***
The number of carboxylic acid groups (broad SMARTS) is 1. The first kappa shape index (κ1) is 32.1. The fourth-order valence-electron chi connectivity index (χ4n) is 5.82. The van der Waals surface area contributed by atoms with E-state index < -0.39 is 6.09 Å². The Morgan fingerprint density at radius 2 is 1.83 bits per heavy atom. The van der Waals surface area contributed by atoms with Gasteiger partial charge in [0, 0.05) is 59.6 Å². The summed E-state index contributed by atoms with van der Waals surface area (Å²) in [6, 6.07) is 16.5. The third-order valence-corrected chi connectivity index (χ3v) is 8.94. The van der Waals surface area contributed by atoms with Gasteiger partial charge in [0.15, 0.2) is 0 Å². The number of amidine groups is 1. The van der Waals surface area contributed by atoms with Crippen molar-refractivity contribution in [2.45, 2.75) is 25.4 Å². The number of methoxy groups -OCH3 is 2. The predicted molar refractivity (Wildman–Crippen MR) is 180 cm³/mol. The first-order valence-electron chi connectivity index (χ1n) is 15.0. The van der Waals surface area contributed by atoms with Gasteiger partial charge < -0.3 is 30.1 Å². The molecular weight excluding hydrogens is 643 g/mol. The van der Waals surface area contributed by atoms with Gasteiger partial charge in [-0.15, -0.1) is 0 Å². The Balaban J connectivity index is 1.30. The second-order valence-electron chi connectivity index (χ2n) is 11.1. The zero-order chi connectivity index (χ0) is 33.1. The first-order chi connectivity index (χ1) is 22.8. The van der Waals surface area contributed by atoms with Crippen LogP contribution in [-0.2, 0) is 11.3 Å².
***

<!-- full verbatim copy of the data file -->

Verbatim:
The number of carboxylic acid groups (broad SMARTS) is 1. The first kappa shape index (κ1) is 32.1. The fourth-order valence-electron chi connectivity index (χ4n) is 5.82. The van der Waals surface area contributed by atoms with E-state index < -0.39 is 6.09 Å². The Morgan fingerprint density at radius 2 is 1.83 bits per heavy atom. The van der Waals surface area contributed by atoms with Gasteiger partial charge in [0, 0.05) is 59.6 Å². The summed E-state index contributed by atoms with van der Waals surface area (Å²) in [6, 6.07) is 16.5. The third-order valence-corrected chi connectivity index (χ3v) is 8.94. The van der Waals surface area contributed by atoms with Gasteiger partial charge in [0.15, 0.2) is 0 Å². The number of amidine groups is 1. The van der Waals surface area contributed by atoms with Crippen molar-refractivity contribution in [2.45, 2.75) is 25.4 Å². The number of methoxy groups -OCH3 is 2. The predicted molar refractivity (Wildman–Crippen MR) is 180 cm³/mol. The first-order valence-electron chi connectivity index (χ1n) is 15.0. The van der Waals surface area contributed by atoms with Gasteiger partial charge < -0.3 is 30.1 Å². The molecular weight excluding hydrogens is 643 g/mol. The van der Waals surface area contributed by atoms with Gasteiger partial charge in [-0.15, -0.1) is 0 Å². The Balaban J connectivity index is 1.30. The second-order valence-electron chi connectivity index (χ2n) is 11.1. The zero-order chi connectivity index (χ0) is 33.1. The first-order chi connectivity index (χ1) is 22.8. The van der Waals surface area contributed by atoms with Crippen LogP contribution in [-0.2, 0) is 11.3 Å².